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Possibility of setting up Russian Navy base in Kurils goes against Japan’s position

March 28, 12:54 UTC+3 TOKYO
Russia plans to deploy coastal defense missile systems and new-generation UAVs on the Kuril Islands in 2016, as well as study the possibility of setting up a base of the Pacific Fleet there
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Japan's Chief Cabinet Secretary Yoshihide Suga

Japan's Chief Cabinet Secretary Yoshihide Suga


TOKYO, March 28. /TASS/. The possibility of setting up a Russian Pacific Fleet base on the Kuril Islands goes against the position of Japan, Chief Cabinet Secretary Yoshihide Suga told a press conference on Monday.

"We express concern over the statements of the [Russian] defense minister. Possible strengthening of Russian military infrastructure on the four northern islands [South Kuril Islands] contradicts the positions of our country," Suga said adding that Tokyo "continues to closely monitor Russia’s actions on four northern islands."

Earlier today Director of Japanese Foreign Ministry’s Russian Division Tokuda Shuichi held a telephone conversation with Russian Ambassador in Japan Dmitry Birichevsky over the statement of Russian Defense Minister Sergey Shoigu that Russia’s Pacific Fleet will consider possibilities of setting up a base on the Kuril Islands.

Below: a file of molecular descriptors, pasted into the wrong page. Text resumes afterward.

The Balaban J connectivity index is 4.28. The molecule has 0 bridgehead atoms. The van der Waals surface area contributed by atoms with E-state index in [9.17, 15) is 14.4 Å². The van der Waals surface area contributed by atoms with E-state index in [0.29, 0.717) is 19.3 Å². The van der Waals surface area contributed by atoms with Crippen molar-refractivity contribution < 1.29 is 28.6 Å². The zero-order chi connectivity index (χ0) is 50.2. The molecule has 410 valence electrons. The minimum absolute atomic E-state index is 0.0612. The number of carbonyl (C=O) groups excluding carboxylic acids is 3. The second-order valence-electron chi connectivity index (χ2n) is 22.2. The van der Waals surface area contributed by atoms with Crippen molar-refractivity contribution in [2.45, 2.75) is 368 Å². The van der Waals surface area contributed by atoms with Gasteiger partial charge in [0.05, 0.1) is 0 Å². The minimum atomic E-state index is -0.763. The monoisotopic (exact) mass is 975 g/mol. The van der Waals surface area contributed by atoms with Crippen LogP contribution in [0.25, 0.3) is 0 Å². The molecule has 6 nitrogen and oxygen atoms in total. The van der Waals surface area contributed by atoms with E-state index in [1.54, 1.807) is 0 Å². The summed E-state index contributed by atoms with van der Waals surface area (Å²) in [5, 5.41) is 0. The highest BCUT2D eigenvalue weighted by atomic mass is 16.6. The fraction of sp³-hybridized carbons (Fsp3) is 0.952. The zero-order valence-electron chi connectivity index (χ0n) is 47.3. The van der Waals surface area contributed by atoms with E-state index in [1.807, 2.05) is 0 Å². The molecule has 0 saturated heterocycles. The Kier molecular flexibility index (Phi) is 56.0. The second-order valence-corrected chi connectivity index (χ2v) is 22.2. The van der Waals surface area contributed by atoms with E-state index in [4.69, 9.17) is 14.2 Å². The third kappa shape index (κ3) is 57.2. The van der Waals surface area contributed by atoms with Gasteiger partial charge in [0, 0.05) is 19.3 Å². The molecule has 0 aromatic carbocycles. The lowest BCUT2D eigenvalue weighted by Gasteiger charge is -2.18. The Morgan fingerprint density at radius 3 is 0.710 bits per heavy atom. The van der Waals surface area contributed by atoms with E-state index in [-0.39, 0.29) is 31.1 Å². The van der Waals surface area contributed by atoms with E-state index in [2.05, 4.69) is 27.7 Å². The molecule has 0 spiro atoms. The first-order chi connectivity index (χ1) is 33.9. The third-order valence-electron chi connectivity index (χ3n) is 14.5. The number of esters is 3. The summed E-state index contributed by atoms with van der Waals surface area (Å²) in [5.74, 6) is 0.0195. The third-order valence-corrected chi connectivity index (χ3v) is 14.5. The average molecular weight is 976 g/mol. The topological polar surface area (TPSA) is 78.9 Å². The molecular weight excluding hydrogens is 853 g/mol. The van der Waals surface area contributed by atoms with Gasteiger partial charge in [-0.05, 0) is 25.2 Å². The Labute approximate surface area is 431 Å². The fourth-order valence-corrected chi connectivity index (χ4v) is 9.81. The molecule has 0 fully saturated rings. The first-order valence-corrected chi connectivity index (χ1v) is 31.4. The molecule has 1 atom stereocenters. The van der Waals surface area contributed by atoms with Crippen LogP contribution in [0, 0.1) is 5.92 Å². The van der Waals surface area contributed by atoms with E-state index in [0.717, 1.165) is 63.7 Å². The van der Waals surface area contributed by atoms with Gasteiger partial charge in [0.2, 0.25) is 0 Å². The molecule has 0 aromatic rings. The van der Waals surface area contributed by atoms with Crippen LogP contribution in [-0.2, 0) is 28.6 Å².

"We are concerned with this statement by Defense Minister Shoigu," Tokuda said. "If these words mean strengthening military infrastructure on northern territories (Kuril Islands), then this fact concerns us," he added.

On March 25 Shoigu said at the session of the defense ministry’s collegium that "Pacific Fleet sailors will start a three month-long expedition to islands of the Greater Kuril Ridge in April." "Their main goal is to study the possibilities of setting up a Pacific Fleet base there in future," he added.

The defense minister said earlier that Russia would deploy Bal and Bastion coastal defense missile systems and new-generation Eleron-3 unmanned aerial vehicles (UAVs) on the Kuril Islands in 2016.

Tor-M2U (NATO reporting name: SA-15 Gauntlet) short-range surface-to-air missile systems assumed combat duty on the Kuril Islands last year.

Territorial dispute over Kuril Islands

Russia and Japan have no peace treaty signed after World War II. Settlement of the problem inherited by Russia’s diplomacy from the Soviet Union is hampered by the years-long dispute over the four islands of Russia’s Southern Kurils Shikotan, Khabomai, Iturup and Kunashir, which Japan calls its northern territories.

After World War II, in September 1945, Japan signed the capitulation, and in February 1946, the Kuril Islands were declared territories of the Soviet Union.

During the Cold War, Moscow did not recognize the territorial problem, but in October 1993, when Russian president Boris Yeltsin was on an official visit in Japan, the existence of the problem was confirmed officially. However, the two countries have reached no compromise over the dispute yet.

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